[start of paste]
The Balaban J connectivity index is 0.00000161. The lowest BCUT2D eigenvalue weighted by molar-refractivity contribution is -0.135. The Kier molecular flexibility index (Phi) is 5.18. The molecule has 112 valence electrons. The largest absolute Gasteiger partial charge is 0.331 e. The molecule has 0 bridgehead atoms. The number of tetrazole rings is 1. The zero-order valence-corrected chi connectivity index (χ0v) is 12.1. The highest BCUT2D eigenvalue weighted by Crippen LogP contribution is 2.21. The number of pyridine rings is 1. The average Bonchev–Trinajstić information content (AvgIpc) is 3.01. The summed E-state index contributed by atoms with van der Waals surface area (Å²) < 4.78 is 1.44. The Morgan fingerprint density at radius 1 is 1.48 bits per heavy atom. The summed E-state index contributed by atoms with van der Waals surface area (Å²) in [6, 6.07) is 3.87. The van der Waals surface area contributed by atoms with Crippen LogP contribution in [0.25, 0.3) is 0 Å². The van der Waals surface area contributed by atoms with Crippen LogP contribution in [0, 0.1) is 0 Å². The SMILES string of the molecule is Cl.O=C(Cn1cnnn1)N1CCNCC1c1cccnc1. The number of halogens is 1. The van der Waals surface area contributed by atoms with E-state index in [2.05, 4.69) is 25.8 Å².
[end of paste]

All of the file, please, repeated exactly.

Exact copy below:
The Balaban J connectivity index is 0.00000161. The lowest BCUT2D eigenvalue weighted by molar-refractivity contribution is -0.135. The Kier molecular flexibility index (Phi) is 5.18. The molecule has 112 valence electrons. The largest absolute Gasteiger partial charge is 0.331 e. The molecule has 0 bridgehead atoms. The number of tetrazole rings is 1. The zero-order valence-corrected chi connectivity index (χ0v) is 12.1. The highest BCUT2D eigenvalue weighted by Crippen LogP contribution is 2.21. The number of pyridine rings is 1. The average Bonchev–Trinajstić information content (AvgIpc) is 3.01. The summed E-state index contributed by atoms with van der Waals surface area (Å²) < 4.78 is 1.44. The Morgan fingerprint density at radius 1 is 1.48 bits per heavy atom. The summed E-state index contributed by atoms with van der Waals surface area (Å²) in [6, 6.07) is 3.87. The van der Waals surface area contributed by atoms with Crippen LogP contribution in [0.25, 0.3) is 0 Å². The van der Waals surface area contributed by atoms with Crippen LogP contribution in [0, 0.1) is 0 Å². The SMILES string of the molecule is Cl.O=C(Cn1cnnn1)N1CCNCC1c1cccnc1. The number of halogens is 1. The van der Waals surface area contributed by atoms with E-state index in [2.05, 4.69) is 25.8 Å².